December 20, 2013

Friday Round Up - The Last Post for 2013

This week is the last Friday Round Up for the year. We wish you a happy and safe festive season. The next post will be on 17th January when we will also publish the next instalment in the Tim Page Unseen series; Sri Lanka.

Looking back it's been a huge year. I've written many feature stories from numerous interviews I've conducted around the world. I've written about luminaries like Sebastiao Salgado, Don McCullin and Tim Page, and younger photojournalists Muhammed Muheisen, Majid Saeedi and award winners Sara Lewcowicz and Robin Hammond. I've also reviewed numerous photography festivals here and in Europe. Visa pour l'Image in Perpignan, Unseen Photo Fair in Amsterdam and Noorderlicht Photo Festival in Groningen (The Netherlands) were all food for the soul. In Australia I covered our major photo events including Head On Photo Festival and Reportage in Sydney, as well as Ballarat's International Foto Biennale. And I reported on the demise of Australia's premiere documentary photography festival, Foto Freo. In addition I finished my thesis "Has the Critical Mirror Shattered? What is the future for professional photojournalism in the digital new age?" with first class honors and next year it will be published. So like I said, it's been a huge year.

For the final Friday Round Up for 2013 there's a little bit of rock 'n' roll, with my interview earlier this week with Tony Levin, bass player extraordinaire, who has played with virtually everybody! He'll be in Australia and New Zealand in January with his band, The Crimson ProjeKCt. There's also two book reviews - Naples A Way of Love and Top Secret - two books that are polar opposites. Enjoy reading this week's blog. Until 2014.

Tony Levin – King Crimson Bass Player Turns Lens on Fans
Alison Stieven-Taylor

Renowned as one of the most innovative bass players in the world, American Tony Levin has been performing since the 1960s and has played with everyone from John Lennon and Peter Gabriel to Paul Simon and Lou Reed. Throughout his career he’s always had his camera at the ready and has managed to photograph many of the musicians he’s played with as well as turning his lens on the audience.

I spoke with Levin this week via Skype while he was tinkering in his New York studio in between tour dates. He’ll be in Australia and New Zealand in June now (it was January) with The Crimson ProjeKCt, a band that combines his trio The Stick Men, named after the stick bass he plays, and guitarist Adrian Belew’s Power Trio. Like Levin, Belew was a member of King Crimson in the early 1980s and he’s another who has played with a host of superstars including David Bowie and Talking Heads.

Levin tells that The Crimson ProjeKCt was formed around three years ago. “We play as much King Crimson as we can and from different eras. It’s quite a treat for us and the audience loves it.” He says fans will see “a pretty full show with both bands playing our own sets. Then all six of us get together on stage to play”.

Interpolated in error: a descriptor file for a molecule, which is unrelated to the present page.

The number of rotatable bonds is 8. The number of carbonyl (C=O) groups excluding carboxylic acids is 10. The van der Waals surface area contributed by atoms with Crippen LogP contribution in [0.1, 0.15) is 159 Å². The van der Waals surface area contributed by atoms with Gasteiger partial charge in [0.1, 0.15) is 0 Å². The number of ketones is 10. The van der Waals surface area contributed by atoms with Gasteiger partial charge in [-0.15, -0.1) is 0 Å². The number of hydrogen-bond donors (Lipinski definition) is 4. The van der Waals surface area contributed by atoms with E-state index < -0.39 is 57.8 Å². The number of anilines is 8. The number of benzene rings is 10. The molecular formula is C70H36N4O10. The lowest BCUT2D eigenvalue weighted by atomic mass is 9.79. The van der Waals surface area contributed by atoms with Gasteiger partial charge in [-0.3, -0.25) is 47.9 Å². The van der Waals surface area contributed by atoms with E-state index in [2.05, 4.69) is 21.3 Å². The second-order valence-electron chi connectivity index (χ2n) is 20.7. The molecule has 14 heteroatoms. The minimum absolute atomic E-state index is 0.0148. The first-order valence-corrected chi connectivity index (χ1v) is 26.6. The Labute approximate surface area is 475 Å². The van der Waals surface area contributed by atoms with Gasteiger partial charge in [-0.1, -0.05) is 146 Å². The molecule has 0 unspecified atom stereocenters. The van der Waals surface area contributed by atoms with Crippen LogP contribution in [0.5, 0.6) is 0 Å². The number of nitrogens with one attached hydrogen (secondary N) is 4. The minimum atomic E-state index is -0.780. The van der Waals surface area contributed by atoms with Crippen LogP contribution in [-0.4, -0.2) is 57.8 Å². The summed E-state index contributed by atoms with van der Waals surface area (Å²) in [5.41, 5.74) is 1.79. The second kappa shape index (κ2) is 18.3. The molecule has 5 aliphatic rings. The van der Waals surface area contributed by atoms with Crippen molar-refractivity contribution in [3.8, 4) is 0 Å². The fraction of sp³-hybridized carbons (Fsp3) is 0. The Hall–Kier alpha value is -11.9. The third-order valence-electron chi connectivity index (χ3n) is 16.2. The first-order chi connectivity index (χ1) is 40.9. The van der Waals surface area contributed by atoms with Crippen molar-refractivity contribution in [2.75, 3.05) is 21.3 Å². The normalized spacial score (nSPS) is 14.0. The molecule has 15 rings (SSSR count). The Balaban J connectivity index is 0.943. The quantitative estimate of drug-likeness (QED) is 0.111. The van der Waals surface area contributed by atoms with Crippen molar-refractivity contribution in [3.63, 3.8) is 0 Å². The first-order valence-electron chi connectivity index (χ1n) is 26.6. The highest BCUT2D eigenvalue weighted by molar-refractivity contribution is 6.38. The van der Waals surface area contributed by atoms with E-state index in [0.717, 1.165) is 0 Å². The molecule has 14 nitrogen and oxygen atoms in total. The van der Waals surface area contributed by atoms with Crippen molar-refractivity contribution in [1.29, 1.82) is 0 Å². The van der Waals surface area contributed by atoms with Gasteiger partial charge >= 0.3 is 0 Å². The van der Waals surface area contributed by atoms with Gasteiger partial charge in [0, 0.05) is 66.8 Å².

In a former life when I was writing for music magazines like Rolling Stone I would have talked to him more about his music, but today it’s all about photography and Levin is keen to chat as it isn’t a topic he has often been interviewed about.

He tells me how photography has provided him with a creative release that helps to chew up the hours of being on the road. “The music is always great, but that other 22 hours everyday, for those of us who like to think of ourselves as creative, photography really is a great hobby”. 

But Levin’s photographs are much more than tour snaps, and for decades he’s been photographing the audience from a unique perspective; it’s not often we see what rock stars are seeing from the stage. If ever there was doubt that the power of music is truly trans-cultural and transformational, then you only have to look at Levin’s images of concertgoers from around the world. 

“Because of my unusual vantage point of being on stage really for my whole life, with some small acts and some big acts, I get this great view every night of the audience which the audience never gets to see.” He says the Internet has given him the freedom to share these images to a global audience. “One of the great things, the lucky breaks in my life, has been to have a website and share those pictures on the web. I found that the fans really love seeing what they look like from our perspective on stage. And of course if I have in the foreground the back of Peter Gabriel’s head then that’s even better.”

Levin is a self-confirmed tech head. He was one of the first to start a blog way back in 1996 when the word blog didn’t exist. Since then he’s been posting images to his Papa Bear website and sharing his view of the world of music, from both a performance perspective and from life on the road and in the studio. His love of photography has resulted in an amazing collection that spans decades becoming an unintentional social documentation of the world of contemporary music.